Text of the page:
In 2008, I shared the story of the great longevity of the lizard-like tuatara of New Zealand. Today, Victoria Gill of the BBC’s Nature blog has reported on a study from researchers investigating what appears to be a unique chewing motion in tuatara. Based on computer simulation analysis programmed from video of feeding tuatara at the Chester Zoo, Marc Jones from University College London determined that tuatara slide the lower jaw forward when chewing, a more sophisticated motion than the simple up and down chomping that characterizes the jaw motion of other reptiles. Jones and his fellow researchers think that the sawing motion created by the tuataras’ sliding lower jaws might help them masticate a wide range of prey items – from insects, spiders, and lizards to nesting seabirds – and be important for the continued survival of this species for such a long time.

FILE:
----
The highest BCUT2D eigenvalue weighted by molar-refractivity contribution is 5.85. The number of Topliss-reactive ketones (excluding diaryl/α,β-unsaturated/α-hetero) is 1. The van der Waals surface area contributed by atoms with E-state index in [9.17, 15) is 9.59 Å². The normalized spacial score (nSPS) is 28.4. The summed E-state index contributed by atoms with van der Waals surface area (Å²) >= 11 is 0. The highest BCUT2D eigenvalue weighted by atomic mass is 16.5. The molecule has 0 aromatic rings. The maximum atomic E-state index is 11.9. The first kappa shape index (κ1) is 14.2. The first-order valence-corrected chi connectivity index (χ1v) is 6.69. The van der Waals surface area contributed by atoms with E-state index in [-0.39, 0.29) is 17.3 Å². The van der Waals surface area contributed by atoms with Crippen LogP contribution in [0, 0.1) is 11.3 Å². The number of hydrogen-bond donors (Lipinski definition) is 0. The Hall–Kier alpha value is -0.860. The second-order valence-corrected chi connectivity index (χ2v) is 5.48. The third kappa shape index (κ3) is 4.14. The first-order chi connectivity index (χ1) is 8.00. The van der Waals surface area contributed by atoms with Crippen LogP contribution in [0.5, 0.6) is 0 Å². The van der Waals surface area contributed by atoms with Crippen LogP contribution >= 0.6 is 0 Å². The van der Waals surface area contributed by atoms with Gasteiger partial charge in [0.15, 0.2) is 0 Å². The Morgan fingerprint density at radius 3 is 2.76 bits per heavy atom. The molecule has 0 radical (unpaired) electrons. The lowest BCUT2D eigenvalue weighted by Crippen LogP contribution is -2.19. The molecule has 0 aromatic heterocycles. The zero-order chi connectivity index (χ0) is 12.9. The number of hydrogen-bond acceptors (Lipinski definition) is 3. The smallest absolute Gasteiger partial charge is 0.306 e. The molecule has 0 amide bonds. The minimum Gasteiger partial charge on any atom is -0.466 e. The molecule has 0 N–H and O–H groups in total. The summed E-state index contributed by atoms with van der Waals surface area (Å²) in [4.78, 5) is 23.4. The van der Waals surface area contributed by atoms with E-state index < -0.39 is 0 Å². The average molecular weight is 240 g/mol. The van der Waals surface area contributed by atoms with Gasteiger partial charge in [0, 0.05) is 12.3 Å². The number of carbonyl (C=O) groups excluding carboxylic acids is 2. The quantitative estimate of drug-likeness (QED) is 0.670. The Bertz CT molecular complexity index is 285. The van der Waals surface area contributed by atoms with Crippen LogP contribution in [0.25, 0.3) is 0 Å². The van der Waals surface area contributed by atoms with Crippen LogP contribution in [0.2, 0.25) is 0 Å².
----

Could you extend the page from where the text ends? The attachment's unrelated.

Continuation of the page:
But hold on there. The whole point of an efficient chewing motion is that it might give a species an advantage in terms of processing a wider variety of prey items or in extracting a greater amount of energy from its food. Do tuatara have an advantage over other reptiles in New Zealand? I don’t see it: There are 43 geckos and 34 skinks in New Zealand, but the two species of tuatara have not fared well on the main islands and are now restricted to heavily managed sanctuaries on about 32 offshore islands. Losing the great majority of the species’ native distribution indicates to me that tuatara are ill-prepared to survive in a world populated by humans and their associated species, like rats. What about the varied diet? Well, skinks and geckos are much smaller than tuatara, so they can’t be expected to eat much in the way of other lizards and seabirds, but they do consume the same types of invertebrates that are the staple of tuatara diets. Lizards from the Australasian region that are more like tuatara in size seem to overlap in diet quite a bit, e.g., frilled lizards eat smaller lizards and small mammals in addition to arthropods, and monitors take a wide variety of invertebrate and small vertebrate prey items. Finally, tuatara don’t seem to derive more energy from their food than do other reptiles. If anything, they seem to extract less, maintaining a significantly lower body temperature and metabolism than other reptiles. So while tuatara might chew their food unlike other reptiles do, I would hold off on speculation that that has anything to do with the species’ survival.